FCPA Compliance and Ethics Blog

April 8, 2011

JGC Deferred Prosecution Agreement: Cooperation with DOJ Still Key

I had not, at least in recent years, thought I would be able to say that the Houston Astros have a better record this late in the season than the Boston Red Sox. But at least as of yesterday, now 1-5 Astros no longer share the worst record in baseball, which now belongs to the Red Sox and Tampa Bay Rays, both with a 0-6 starts. So baseball fans, you had best put on your seat belt for it could well be a bumpy ride this season.

All of which brings us to the JGC settlement this week with the Department of Justice (DOJ) regarding the Nigerian Bribery Scandal. JGC agreed to enter into a Deferred Prosecution Agreement (DPA) and agreed to pay a fine of $218 million. This settlement closes out the FCPA chapter (corporate division) on the Scandal where the DOJ obtained fines and penalties in the range of $1.5 Billion. The DPA itself had a couple of interesting features.

The first is that JGC (apparently) did not cooperate with the DOJ as well or as thoroughly as other companies have done in the FCPA investigation. JGC received a -1 credit for reduction in its overall Culpability Score for “clearly demonstrated recognition and affirmative acceptance of responsibility for criminal conduct”. Readers will note that this is the same score received by Alcatel-Lucent in its DPA and the estimated costs to Alcatel-Lucent for this perceived lack of recognition and acceptance ranged between $20MM to $10MM, which ‘only’ paid a monetary penalty of $92MM. Contrast this score with that received by Maxwell Technologies, -5 reduction in its overall Culpability Score for its “Voluntary Disclosure, Cooperation and Acceptance. The clear message here is that full cooperation will bring down a company’s fine and in a very significant amount.

 The next items of interest are that JGC agreed to implement (1) a system of internal controls and (2) a rigorous anti-corruption compliance code consistent with the FCPA, Japanese anti-corruption laws and other applicable anti-corruption laws. This language sounds like the company needs to start at the beginning to create such an anti-corruption program. Attachment C of the DPA fleshes out the specifics of the compliance program the DOJ recommends for JGC.

Last is that instead of a Corporate Monitor, JGC agreed to an “Independent Compliance Consultant, who is to “evaluate JGC’s corporate compliance program with respect to the FCPA, Japanese laws implementing the OECD convention…and other relevant anti-corruption laws. The interesting thing here is that while this position is termed “Independent Compliance Consultant” it really sounds like a Corporate Monitor as the DOJ has the right to choose the candidate, from those proposed by JGC.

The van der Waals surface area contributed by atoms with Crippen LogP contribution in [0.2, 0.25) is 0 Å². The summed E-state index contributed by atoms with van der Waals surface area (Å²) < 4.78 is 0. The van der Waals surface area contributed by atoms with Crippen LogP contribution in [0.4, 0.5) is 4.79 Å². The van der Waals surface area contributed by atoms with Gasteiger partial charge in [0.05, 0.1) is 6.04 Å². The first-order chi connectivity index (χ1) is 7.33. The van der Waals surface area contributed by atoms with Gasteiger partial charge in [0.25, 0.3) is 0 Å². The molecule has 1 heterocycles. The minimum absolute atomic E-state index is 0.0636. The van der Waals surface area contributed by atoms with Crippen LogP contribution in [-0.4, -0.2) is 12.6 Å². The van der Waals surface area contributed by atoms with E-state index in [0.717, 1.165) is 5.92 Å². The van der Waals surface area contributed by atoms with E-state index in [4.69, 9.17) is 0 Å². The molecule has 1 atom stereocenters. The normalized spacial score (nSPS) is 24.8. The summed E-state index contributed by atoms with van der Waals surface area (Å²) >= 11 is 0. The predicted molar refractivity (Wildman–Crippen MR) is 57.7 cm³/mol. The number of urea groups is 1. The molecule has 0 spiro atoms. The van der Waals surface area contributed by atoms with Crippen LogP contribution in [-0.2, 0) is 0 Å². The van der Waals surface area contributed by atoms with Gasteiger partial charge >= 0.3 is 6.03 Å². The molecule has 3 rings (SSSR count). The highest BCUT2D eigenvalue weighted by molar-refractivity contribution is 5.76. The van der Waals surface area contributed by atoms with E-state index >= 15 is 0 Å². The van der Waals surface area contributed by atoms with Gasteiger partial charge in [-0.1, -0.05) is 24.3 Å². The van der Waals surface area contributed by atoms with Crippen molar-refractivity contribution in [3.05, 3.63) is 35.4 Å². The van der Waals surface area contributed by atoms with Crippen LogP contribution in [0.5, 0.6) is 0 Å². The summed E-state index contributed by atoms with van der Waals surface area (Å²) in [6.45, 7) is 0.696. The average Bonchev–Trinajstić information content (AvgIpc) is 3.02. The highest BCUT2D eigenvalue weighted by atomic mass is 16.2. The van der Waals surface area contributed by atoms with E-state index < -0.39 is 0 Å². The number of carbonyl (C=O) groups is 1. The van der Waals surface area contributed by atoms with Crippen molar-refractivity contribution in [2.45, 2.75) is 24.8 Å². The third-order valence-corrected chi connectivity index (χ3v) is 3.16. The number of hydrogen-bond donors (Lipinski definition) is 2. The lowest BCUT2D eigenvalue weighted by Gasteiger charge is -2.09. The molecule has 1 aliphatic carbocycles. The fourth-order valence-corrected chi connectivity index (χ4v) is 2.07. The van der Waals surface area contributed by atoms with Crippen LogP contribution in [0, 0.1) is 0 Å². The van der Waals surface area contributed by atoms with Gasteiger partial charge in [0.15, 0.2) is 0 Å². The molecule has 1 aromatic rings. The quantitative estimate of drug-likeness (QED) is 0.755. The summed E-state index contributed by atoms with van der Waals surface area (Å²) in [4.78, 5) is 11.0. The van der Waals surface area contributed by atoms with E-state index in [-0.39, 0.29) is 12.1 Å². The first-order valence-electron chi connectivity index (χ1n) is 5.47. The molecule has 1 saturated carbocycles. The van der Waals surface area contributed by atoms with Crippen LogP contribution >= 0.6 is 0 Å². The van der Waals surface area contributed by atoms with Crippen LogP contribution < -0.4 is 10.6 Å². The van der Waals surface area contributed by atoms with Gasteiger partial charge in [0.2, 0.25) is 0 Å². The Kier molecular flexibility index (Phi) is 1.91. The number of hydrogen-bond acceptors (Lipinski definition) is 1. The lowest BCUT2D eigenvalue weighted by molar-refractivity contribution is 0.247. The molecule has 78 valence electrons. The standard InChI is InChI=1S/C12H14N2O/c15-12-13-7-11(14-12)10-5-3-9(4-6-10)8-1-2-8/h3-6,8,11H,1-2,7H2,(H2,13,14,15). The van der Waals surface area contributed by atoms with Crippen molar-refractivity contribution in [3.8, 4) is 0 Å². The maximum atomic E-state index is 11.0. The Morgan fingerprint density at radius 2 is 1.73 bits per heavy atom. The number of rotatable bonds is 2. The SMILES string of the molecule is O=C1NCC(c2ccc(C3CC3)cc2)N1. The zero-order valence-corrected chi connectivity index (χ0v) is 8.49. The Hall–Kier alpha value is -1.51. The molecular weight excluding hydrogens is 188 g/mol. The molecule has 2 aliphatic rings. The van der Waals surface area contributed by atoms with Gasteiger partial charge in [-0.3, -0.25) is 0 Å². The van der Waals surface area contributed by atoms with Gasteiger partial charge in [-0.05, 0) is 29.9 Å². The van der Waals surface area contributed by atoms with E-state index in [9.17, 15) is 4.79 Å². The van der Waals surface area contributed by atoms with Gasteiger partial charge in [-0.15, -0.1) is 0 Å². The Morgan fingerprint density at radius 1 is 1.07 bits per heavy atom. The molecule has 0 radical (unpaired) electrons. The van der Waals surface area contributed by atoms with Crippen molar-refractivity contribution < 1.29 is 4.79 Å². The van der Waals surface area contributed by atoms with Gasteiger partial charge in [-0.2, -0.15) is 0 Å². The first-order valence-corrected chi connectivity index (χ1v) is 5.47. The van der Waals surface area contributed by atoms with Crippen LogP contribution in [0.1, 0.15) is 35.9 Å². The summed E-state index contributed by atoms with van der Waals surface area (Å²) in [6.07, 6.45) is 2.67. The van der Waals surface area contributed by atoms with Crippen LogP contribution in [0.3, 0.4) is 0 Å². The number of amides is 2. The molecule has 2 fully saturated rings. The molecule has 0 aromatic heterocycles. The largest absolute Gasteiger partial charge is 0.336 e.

Once again the DOJ has clearly informed the compliance community that cooperation in the investigation and enforcement process can pay dividends in terms of a lower fine. I hope companies are getting the message.

For a copy of the JGC Deferred Prosecution Agreement, click here.

For a copy of the JGC Criminal Information, click here.
 This publication contains general information only and is based on the experiences and research of the author. The author is not, by means of this publication, rendering business, legal advice, or other professional advice or services. This publication is not a substitute for such legal advice or services, nor should it be used as a basis for any decision or action that may affect your business. Before making any decision or taking any action that may affect your business, you should consult a qualified legal advisor. The author, his affiliates, and related entities shall not be responsible for any loss sustained by any person or entity that relies on this publication. The Author gives his permission to link, post, distribute, or reference this article for any lawful purpose, provided attribution is made to the author. The author can be reached at tfox@tfoxlaw.com.

© Thomas R. Fox, 2011

1 Comment »

  1. KBR are pushing for Sharia law to be applied for their cheating causing deaths. JGC are fined, but their bosses get bonuses. Jack Stanley mightgoto jail. Why dont the big bosses get slammed ? There is no way a company, however small or big, can not be aware of what thier personnel do in these sort of operations. In other words, their CEO’s, whether they admit it or not.
    Surely these are the guys who should be fined and go to jail ?

    Comment by vaizey — April 8, 2011 @ 7:58 am | Reply


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